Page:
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I have been trying to meet or beat the usda 2300mg. salt number in my eating habits.

 

Seems like the only advice anyone/ internet gives is to eat more fruits and veges. To the vegan point.

 

Some talk about the Mediterranean methods.

 

Sea salt, Himalayan salt etc comes up. Still salt. Yes?

 

So has anyone got any techniques to reduce salt in the diet other than mentioned above?

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Recent publications from the Framingham Research Study seem to indicate that people who eat less than 2300 mg of salt have higher mortality and higher blood pressure than those who eat something at or above 4000 mg.  Salt is salt.  All the rest is nothing but different minerals that are regionally dependent.

 

Salt, it turns out is NOT the enemy.  Same with eggs and cholesterol.  

 

Just live moderately and enjoy life.  In the end, we're all dead.

 

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Most folks that ingest too much salt get it from store bought meals and canned food like soups and chili mac, most home cooked food has less.

Reason is, store bought food tastes like crap and they add salt to make it taste good enough to eat.

Most home cooked food has enough natural flavor so massive doses of extra salt are not required.

We add fancy French sea salt as a "finishing salt" all the time but also blend in normal salt with iodine during cooking, which is very important to have in your diet.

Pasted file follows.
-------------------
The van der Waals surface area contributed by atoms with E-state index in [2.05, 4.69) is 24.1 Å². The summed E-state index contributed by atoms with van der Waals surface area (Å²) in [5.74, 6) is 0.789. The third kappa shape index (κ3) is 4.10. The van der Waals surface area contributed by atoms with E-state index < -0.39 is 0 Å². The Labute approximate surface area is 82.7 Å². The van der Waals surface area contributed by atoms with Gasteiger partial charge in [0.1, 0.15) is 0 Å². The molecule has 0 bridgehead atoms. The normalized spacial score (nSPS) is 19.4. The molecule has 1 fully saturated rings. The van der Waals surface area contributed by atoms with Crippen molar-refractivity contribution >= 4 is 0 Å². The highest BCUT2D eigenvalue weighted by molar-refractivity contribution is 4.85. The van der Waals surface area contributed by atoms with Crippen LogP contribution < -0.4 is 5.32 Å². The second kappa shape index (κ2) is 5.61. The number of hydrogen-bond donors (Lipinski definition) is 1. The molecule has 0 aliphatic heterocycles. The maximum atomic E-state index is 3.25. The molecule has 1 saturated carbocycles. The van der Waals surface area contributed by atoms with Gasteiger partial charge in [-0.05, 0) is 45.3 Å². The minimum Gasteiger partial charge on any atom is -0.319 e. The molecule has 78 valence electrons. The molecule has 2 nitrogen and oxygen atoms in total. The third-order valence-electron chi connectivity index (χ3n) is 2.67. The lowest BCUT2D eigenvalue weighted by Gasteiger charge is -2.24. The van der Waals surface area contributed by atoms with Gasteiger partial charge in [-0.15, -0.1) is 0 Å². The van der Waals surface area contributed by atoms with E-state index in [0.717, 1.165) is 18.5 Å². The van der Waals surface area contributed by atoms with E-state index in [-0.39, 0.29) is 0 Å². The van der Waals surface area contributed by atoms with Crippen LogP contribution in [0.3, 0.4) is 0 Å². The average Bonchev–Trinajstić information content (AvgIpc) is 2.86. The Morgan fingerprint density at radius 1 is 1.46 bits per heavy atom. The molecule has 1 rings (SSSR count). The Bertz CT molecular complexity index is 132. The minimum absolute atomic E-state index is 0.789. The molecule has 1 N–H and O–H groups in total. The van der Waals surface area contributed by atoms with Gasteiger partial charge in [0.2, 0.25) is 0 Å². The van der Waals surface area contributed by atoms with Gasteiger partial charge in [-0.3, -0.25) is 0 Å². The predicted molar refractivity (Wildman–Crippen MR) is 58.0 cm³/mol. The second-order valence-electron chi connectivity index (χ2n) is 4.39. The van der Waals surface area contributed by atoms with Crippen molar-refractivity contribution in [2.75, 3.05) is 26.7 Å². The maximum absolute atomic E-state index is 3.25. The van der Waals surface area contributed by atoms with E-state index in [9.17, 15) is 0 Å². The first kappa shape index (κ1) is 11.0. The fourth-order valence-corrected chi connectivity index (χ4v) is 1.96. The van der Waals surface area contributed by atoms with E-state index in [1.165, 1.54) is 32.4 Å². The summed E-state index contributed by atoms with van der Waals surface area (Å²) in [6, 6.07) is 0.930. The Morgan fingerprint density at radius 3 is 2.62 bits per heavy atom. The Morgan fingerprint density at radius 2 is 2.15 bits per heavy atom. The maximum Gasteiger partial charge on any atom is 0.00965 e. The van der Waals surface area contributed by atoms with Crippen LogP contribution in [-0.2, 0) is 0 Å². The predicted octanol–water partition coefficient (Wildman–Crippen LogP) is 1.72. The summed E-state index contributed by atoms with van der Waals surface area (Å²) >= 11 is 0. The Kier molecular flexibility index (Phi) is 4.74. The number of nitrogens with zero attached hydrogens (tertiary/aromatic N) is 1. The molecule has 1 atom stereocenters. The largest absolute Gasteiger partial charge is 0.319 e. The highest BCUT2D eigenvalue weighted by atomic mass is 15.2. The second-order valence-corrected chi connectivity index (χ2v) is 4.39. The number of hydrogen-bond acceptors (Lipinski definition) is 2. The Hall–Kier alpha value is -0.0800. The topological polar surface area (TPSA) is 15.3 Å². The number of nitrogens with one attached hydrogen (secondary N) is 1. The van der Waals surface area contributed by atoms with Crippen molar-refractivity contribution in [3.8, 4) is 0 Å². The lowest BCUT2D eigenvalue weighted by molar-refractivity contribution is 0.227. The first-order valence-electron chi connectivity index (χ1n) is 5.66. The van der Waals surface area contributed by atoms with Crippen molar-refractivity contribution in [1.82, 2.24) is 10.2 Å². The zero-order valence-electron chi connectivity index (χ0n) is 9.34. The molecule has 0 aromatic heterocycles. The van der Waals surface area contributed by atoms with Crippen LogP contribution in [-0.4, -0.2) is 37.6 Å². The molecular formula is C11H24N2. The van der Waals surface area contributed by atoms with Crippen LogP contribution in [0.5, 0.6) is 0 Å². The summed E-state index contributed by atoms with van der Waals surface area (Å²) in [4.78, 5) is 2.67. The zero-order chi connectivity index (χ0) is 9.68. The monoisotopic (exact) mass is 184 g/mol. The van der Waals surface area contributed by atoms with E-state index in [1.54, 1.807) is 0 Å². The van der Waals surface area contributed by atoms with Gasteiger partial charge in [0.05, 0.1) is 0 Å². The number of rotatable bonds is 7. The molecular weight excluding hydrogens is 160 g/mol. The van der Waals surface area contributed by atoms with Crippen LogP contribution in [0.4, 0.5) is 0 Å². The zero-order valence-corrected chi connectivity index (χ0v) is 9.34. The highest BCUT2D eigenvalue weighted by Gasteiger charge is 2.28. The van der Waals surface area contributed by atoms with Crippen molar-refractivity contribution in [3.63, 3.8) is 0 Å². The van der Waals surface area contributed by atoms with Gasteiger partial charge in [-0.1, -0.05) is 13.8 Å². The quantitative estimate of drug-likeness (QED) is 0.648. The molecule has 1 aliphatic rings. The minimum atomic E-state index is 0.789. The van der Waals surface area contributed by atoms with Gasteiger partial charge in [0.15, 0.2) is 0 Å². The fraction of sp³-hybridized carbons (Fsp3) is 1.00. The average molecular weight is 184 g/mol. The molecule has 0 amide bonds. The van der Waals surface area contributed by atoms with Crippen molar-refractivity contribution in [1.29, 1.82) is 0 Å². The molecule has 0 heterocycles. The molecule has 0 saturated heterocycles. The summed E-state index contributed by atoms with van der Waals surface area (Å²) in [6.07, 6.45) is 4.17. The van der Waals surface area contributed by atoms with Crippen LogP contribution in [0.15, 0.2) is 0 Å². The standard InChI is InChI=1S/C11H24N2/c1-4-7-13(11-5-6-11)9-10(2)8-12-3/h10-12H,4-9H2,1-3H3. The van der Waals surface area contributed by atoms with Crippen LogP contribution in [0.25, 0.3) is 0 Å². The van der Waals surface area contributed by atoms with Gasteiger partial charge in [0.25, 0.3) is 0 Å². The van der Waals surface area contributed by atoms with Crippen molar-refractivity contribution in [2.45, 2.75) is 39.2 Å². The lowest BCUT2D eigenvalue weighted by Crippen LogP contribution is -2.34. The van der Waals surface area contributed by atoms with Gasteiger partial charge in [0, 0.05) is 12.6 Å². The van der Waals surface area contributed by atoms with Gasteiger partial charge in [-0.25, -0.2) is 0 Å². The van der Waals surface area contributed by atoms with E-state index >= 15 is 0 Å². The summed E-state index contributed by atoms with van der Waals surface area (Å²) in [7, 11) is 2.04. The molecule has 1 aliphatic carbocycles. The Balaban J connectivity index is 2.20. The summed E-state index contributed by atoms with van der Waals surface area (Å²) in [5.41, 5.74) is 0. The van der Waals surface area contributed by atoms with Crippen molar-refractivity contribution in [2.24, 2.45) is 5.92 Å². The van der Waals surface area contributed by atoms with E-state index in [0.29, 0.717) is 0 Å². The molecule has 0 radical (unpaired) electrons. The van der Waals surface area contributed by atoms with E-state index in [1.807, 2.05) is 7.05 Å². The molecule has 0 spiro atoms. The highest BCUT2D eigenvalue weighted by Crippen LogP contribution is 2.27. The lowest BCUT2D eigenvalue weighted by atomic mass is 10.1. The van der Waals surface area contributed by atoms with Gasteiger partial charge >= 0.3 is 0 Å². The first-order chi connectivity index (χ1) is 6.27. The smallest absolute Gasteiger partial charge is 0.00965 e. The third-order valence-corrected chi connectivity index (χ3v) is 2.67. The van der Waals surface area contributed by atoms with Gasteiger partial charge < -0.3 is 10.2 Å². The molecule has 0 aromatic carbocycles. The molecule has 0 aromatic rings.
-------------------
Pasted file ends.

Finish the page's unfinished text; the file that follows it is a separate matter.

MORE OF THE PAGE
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The problem in trying to avoid salt is that it's either used as a preservative or a flavour enhancer or both in most foods.  I've read 1500mg. is the recommended daily intake but who knows for sure.

Here where I live salted meat & fish were kept preserved long before refrigerators & freezers.  Salting foods is still done here a lot.  I'd sooner salt than sugar but like others have said all in moderation.  To me it's what in our genetics that seems to be the key.

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I eat Himalayan and sea salt the table salt just like processed food is the enemy cause of how its processed 

 

Sugar is the enemy and processed food but salt in moderation is good for u

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If you are talking health. Most of the guides that I have read say. Stay on the outside of the supermarket. Go through the produce, the meats, the dairy. They say stay away from the center isles with the pre made food-- the frozen pre made meals, the snack food isle, and the canned foods like Chef Boyardee canned ravioli, spaghetti o's, spam, and so on.

 

If you look at the labels sugar and salt are high on the ingredient list.

 

Good home made food needs minimal salt to taste good. As has been said those who cook at home typically use much less salt than pre made food and even in my experience some restaurants.

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11 minutes ago, Marty said: